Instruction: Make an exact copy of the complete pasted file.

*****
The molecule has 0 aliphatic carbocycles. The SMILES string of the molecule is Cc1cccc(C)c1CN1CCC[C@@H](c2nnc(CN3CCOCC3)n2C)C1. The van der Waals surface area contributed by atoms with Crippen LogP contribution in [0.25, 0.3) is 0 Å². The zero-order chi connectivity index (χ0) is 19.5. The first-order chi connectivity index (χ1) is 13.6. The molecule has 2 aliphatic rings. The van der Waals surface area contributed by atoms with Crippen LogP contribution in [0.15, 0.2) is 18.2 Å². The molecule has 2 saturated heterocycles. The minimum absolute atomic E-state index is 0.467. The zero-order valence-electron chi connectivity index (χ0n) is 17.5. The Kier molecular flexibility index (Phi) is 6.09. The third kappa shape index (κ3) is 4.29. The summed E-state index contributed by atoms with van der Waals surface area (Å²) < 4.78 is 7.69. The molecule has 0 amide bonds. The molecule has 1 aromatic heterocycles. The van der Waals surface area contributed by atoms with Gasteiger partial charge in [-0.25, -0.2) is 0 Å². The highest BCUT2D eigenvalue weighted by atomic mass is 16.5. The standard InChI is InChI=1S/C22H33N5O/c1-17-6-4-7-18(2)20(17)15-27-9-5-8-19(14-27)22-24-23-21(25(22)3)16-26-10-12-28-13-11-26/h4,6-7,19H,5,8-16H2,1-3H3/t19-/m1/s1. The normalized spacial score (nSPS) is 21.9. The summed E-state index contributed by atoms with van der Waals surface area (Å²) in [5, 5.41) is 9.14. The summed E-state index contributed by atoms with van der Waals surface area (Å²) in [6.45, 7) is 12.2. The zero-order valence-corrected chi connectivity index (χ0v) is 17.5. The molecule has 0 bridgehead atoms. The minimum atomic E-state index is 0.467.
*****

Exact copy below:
The molecule has 0 aliphatic carbocycles. The SMILES string of the molecule is Cc1cccc(C)c1CN1CCC[C@@H](c2nnc(CN3CCOCC3)n2C)C1. The van der Waals surface area contributed by atoms with Crippen LogP contribution in [0.25, 0.3) is 0 Å². The zero-order chi connectivity index (χ0) is 19.5. The first-order chi connectivity index (χ1) is 13.6. The molecule has 2 aliphatic rings. The van der Waals surface area contributed by atoms with Crippen LogP contribution in [0.15, 0.2) is 18.2 Å². The molecule has 2 saturated heterocycles. The minimum absolute atomic E-state index is 0.467. The zero-order valence-electron chi connectivity index (χ0n) is 17.5. The Kier molecular flexibility index (Phi) is 6.09. The third kappa shape index (κ3) is 4.29. The summed E-state index contributed by atoms with van der Waals surface area (Å²) < 4.78 is 7.69. The molecule has 0 amide bonds. The molecule has 1 aromatic heterocycles. The van der Waals surface area contributed by atoms with Gasteiger partial charge in [-0.25, -0.2) is 0 Å². The highest BCUT2D eigenvalue weighted by atomic mass is 16.5. The standard InChI is InChI=1S/C22H33N5O/c1-17-6-4-7-18(2)20(17)15-27-9-5-8-19(14-27)22-24-23-21(25(22)3)16-26-10-12-28-13-11-26/h4,6-7,19H,5,8-16H2,1-3H3/t19-/m1/s1. The normalized spacial score (nSPS) is 21.9. The summed E-state index contributed by atoms with van der Waals surface area (Å²) in [5, 5.41) is 9.14. The summed E-state index contributed by atoms with van der Waals surface area (Å²) in [6.45, 7) is 12.2. The zero-order valence-corrected chi connectivity index (χ0v) is 17.5. The molecule has 0 bridgehead atoms. The minimum atomic E-state index is 0.467.